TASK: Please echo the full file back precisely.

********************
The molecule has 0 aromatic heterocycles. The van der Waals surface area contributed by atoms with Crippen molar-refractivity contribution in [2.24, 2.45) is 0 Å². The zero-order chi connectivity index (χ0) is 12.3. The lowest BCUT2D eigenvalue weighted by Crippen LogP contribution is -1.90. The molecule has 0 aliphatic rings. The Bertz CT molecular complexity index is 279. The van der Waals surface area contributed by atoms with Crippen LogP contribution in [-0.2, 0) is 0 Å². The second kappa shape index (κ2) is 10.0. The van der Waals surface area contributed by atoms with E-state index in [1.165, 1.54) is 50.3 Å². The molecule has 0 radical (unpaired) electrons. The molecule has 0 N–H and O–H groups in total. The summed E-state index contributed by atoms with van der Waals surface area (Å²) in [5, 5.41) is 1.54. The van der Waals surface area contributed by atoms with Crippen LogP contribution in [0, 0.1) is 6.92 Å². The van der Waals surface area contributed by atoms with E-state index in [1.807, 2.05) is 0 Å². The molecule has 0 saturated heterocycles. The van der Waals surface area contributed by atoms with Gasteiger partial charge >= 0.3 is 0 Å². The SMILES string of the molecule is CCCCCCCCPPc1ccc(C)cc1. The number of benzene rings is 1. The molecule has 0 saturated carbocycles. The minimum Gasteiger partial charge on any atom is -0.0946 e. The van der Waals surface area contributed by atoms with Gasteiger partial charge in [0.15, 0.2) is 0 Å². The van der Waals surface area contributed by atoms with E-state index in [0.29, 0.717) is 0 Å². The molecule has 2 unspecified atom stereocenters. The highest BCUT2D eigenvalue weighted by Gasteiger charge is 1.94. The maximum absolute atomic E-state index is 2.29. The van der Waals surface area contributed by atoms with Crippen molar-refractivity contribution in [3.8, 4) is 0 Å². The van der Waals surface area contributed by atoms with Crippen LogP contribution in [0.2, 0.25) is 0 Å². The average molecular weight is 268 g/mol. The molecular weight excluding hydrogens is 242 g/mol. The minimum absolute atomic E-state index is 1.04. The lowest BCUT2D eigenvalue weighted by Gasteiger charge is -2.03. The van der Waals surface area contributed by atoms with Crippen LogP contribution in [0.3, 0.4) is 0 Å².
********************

The molecule has 0 aromatic heterocycles. The van der Waals surface area contributed by atoms with Crippen molar-refractivity contribution in [2.24, 2.45) is 0 Å². The zero-order chi connectivity index (χ0) is 12.3. The lowest BCUT2D eigenvalue weighted by Crippen LogP contribution is -1.90. The molecule has 0 aliphatic rings. The Bertz CT molecular complexity index is 279. The van der Waals surface area contributed by atoms with Crippen LogP contribution in [-0.2, 0) is 0 Å². The second kappa shape index (κ2) is 10.0. The van der Waals surface area contributed by atoms with E-state index in [1.165, 1.54) is 50.3 Å². The molecule has 0 radical (unpaired) electrons. The molecule has 0 N–H and O–H groups in total. The summed E-state index contributed by atoms with van der Waals surface area (Å²) in [5, 5.41) is 1.54. The van der Waals surface area contributed by atoms with Crippen LogP contribution in [0, 0.1) is 6.92 Å². The van der Waals surface area contributed by atoms with E-state index in [1.807, 2.05) is 0 Å². The molecule has 0 saturated heterocycles. The van der Waals surface area contributed by atoms with Gasteiger partial charge >= 0.3 is 0 Å². The SMILES string of the molecule is CCCCCCCCPPc1ccc(C)cc1. The number of benzene rings is 1. The molecule has 0 saturated carbocycles. The minimum Gasteiger partial charge on any atom is -0.0946 e. The van der Waals surface area contributed by atoms with Gasteiger partial charge in [0.15, 0.2) is 0 Å². The van der Waals surface area contributed by atoms with E-state index in [0.29, 0.717) is 0 Å². The molecule has 2 unspecified atom stereocenters. The highest BCUT2D eigenvalue weighted by Gasteiger charge is 1.94. The maximum absolute atomic E-state index is 2.29. The van der Waals surface area contributed by atoms with Crippen molar-refractivity contribution in [3.8, 4) is 0 Å². The van der Waals surface area contributed by atoms with Crippen LogP contribution in [0.2, 0.25) is 0 Å². The average molecular weight is 268 g/mol. The molecular weight excluding hydrogens is 242 g/mol. The minimum absolute atomic E-state index is 1.04. The lowest BCUT2D eigenvalue weighted by Gasteiger charge is -2.03. The van der Waals surface area contributed by atoms with Crippen LogP contribution in [0.3, 0.4) is 0 Å².